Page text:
Figure \(\PageIndex{5}\): Communication at a chemical synapse: Communication at chemical synapses requires release of neurotransmitters (refer to 8-step summary above). When the pre-synaptic membrane is depolarized, voltage-gated Ca2+ channels open and allow Ca2+ to enter the cell. The calcium entry causes synaptic vesicles to fuse with the membrane and release neurotransmitter molecules into the synaptic cleft. The neurotransmitter diffuses across the synaptic cleft and binds to ligand-gated ion channels (channels opened by chemical transmitter) in the post-synaptic membrane, resulting in a localized depolarization (EPSP) or hyperpolarization (IPSP) of the post-synaptic neuron depending upon the type of transmitter, excitatory or inhibitory. (Image and caption adapted from: General Biology (Boundless), Chapter 35, The Nervous System; https://bio.libretexts.org/Bookshelv...gy_(Boundless); LibreTexts content is licensed by CC BY-NC-SA 3.0. Legal).

    Types of Neurotransmitter

    There are at least 60-100 neurotransmitters and probably many others yet to be discovered. The best known can be grouped into types based on their chemical structure.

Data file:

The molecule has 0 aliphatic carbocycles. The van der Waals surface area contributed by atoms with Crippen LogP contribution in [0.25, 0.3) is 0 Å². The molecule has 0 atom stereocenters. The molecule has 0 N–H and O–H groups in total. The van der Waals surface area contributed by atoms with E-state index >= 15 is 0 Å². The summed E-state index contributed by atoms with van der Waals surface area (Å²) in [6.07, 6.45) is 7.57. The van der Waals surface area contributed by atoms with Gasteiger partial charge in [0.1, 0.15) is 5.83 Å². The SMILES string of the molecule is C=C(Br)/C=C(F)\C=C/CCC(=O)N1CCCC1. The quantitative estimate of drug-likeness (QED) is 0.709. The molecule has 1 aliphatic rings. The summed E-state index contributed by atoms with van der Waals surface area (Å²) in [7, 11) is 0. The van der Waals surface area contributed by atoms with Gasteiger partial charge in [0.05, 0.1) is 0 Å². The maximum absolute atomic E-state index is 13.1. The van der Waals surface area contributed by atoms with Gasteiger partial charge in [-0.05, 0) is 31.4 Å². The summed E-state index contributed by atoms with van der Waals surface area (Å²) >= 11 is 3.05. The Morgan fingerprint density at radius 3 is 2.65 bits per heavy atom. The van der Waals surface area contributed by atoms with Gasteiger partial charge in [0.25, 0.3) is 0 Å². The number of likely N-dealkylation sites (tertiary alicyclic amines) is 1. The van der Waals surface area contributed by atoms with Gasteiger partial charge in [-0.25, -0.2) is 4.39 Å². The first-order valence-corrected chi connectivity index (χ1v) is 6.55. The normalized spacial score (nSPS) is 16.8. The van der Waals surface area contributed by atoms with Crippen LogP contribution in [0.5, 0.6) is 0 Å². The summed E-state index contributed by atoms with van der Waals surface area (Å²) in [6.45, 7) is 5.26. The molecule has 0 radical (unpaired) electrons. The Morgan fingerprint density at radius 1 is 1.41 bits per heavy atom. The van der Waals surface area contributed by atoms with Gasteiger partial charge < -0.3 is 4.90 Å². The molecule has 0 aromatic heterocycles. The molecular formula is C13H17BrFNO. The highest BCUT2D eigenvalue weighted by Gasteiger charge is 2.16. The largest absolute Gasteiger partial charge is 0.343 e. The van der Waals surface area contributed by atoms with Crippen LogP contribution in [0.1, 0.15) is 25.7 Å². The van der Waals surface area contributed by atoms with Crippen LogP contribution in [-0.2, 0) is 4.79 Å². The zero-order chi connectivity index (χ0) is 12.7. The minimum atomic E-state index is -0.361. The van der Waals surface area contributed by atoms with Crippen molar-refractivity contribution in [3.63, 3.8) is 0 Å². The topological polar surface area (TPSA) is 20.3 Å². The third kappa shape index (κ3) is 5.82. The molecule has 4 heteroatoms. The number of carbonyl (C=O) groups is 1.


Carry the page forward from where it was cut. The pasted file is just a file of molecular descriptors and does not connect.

Today, the majority of neuroscientists will tell you that most neurons release the same neurotransmitter from their axons—which is why you may see some neurons referred to as “dopaminergic” or “serotonergic,” releasing dopamine or serotonin, respectively. But new work in the field has uncovered that neurons are not fixed when it comes to the chemicals they release.

    Some cells change the type of neurotransmitters they release depending on the circumstances, sometimes releasing up to five different kinds. Scientists call this phenomenon “neurotransmitter switching.”

    Neurotransmitters, at the highest level, can be sorted into two types: small-molecule transmitters and neuropeptides. Small-molecule transmitters, like dopamine and glutamate, typically act directly on neighboring cells. The neuropeptides, small molecules like insulin and oxytocin, work more subtly, modulating, or adjusting, how cells communicate at the synapse. These powerful neurochemicals are at the center of neurotransmission, and, as such, are critical to human cognition and behavior.